tenaciously


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te·na·cious

 (tə-nā′shəs)
adj.
1.
a. Extremely persistent in adhering to or doing something; stubborn or relentless: "tenacious defenders of their harsh and pitiless land" (Dee Brown).
b. Characterized by extreme persistence; relentless or enduring: tenacious detective work; tenacious superstitions.
2. Holding together firmly; cohesive: a tenacious material.
3. Clinging to another object or surface; adhesive: tenacious lint.
4. Tending to retain; retentive: a tenacious memory.

[From Latin tenāx, tenāc-, holding fast, from tenēre, to hold; see ten- in Indo-European roots.]

te·na′cious·ly adv.
te·nac′i·ty (tə-năs′ĭ-tē), te·na′cious·ness n.
ThesaurusAntonymsRelated WordsSynonymsLegend:
Adv.1.tenaciously - with obstinate determination; "he pursued her doggedly"
Translations

tenaciously

[tɪˈneɪʃəslɪ] ADVtenazmente, con tenacidad

tenaciously

advzäh, hartnäckig; she held tenaciously to her principlessie hielt zäh an ihren Prinzipien fest; the dog held on tenaciously to the boneder Hund hielt den Knochen zäh fest; he clung tenaciously to lifeer hielt zäh am Leben fest

tenaciously

[tɪˈneɪʃəslɪ] advtenacemente
References in classic literature ?
Taking a handful of these, she arranged them along the lines of the scarlet letter that decorated the maternal bosom, to which the burrs, as their nature was, tenaciously adhered.
The young ladies of Highbury might have walked again in safety before their panic began, and the whole history dwindled soon into a matter of little importance but to Emma and her nephews:in her imagination it maintained its ground, and Henry and John were still asking every day for the story of Harriet and the gipsies, and still tenaciously setting her right if she varied in the slightest particular from the original recital.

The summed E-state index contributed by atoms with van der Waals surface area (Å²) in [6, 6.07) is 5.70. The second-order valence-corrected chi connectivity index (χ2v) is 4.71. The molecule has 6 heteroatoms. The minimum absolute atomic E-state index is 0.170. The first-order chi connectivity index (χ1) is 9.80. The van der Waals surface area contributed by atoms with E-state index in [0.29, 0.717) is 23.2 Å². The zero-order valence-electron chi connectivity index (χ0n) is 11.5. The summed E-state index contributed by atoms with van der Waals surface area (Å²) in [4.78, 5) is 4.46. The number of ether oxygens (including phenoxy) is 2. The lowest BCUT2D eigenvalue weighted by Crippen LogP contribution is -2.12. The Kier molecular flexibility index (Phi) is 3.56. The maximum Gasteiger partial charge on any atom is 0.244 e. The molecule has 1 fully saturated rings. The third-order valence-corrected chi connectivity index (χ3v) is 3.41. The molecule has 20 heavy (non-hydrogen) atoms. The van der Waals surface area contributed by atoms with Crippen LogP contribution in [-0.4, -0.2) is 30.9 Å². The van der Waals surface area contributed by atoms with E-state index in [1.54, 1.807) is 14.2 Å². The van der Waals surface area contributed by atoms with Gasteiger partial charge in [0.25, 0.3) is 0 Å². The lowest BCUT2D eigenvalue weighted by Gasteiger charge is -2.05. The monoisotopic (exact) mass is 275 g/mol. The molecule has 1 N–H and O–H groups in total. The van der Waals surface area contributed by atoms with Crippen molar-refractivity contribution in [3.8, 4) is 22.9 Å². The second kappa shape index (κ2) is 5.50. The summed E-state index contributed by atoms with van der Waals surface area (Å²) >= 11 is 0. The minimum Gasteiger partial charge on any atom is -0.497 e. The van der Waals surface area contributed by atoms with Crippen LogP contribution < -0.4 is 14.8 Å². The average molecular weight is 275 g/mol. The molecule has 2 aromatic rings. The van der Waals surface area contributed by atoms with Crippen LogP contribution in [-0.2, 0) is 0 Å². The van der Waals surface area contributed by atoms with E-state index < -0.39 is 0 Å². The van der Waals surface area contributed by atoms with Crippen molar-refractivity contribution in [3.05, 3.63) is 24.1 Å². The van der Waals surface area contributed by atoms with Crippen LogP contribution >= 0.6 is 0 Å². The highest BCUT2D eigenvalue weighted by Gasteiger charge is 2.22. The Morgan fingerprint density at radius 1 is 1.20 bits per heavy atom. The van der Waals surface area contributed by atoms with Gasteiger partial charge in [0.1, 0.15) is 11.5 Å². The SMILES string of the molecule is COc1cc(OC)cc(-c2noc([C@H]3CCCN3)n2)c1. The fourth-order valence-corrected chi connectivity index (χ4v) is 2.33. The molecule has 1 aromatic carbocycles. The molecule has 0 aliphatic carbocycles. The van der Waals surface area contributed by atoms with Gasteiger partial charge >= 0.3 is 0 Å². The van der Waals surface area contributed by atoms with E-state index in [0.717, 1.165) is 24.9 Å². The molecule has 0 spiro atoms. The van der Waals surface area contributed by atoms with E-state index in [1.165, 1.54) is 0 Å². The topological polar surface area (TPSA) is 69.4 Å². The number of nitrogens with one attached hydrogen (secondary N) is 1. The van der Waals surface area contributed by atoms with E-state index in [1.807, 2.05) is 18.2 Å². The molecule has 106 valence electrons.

Don't cling so tenaciously to ties of the flesh; save your constancy and ardour for an adequate cause; forbear to waste them on trite transient objects.
For a time the warrior struggled frantically, throwing himself about in an effort to dislodge his antagonist; but all the while he was weakening and all the while the grim and silent thing he could not see clung tenaciously to him, and dragged him slowly into the bush to one side of the trail.
As little sensitive as was the heart of D'Artagnan, he was touched by this mute sorrow; but he held too tenaciously to his projects, above all to this one, to change the program which he had laid out in advance.
Ere long I had acquired as much facility in speaking French as set me at my ease with my pupils; and as I had encountered them on a right footing at the very beginning, and continued tenaciously to retain the advantage I had early gained, they never attempted mutiny, which circumstance, all who are in any degree acquainted with the ongoings of Belgian schools, and who know the relation in which professors and pupils too frequently stand towards each other in those establishments, will consider an important and uncommon one.
In fact Wolfert Webber was one of those worthy Dutch burghers of the Manhattoes whose fortunes have been made, in a manner, in spite of themselves; who have tenaciously held on to their hereditary acres, raising turnips and cabbages about the skirts of the city, hardly able to make both ends meet, until the corporation has cruelly driven streets through their abodes, and they have suddenly awakened out of their lethargy, and, to their astonishment, found themselves rich men.
Foot passengers, jostling one another's umbrellas in a general infection of ill temper, and losing their foot-hold at street-corners, where tens of thousands of other foot passengers have been slipping and sliding since the day broke (if this day ever broke), adding new deposits to the crust upon crust of mud, sticking at those points tenaciously to the pavement, and accumulating at compound interest.
For a moment it was a tug of war between Tars Tarkas and a great plant man, who clung tenaciously to my breast, but presently I got the point of my long-sword beneath him and with a mighty thrust pierced his vitals.
Here, surrounded by a handful of the faithful, the hekkador of the ancient faith, who had once been served by millions of vassals and dependents, dispensed the spiritual words among the half dozen nations of Barsoom that still clung tenaciously to their false and discredited religion.
Loosening this belt a little, as I tucked my toes tenaciously under the endmost bar, I undid and passed the two ends under one of the middle bars, fastening the clasp upon the other side.
Though the latter held on tenaciously, her voice lost none of its honeyed firmness and softness.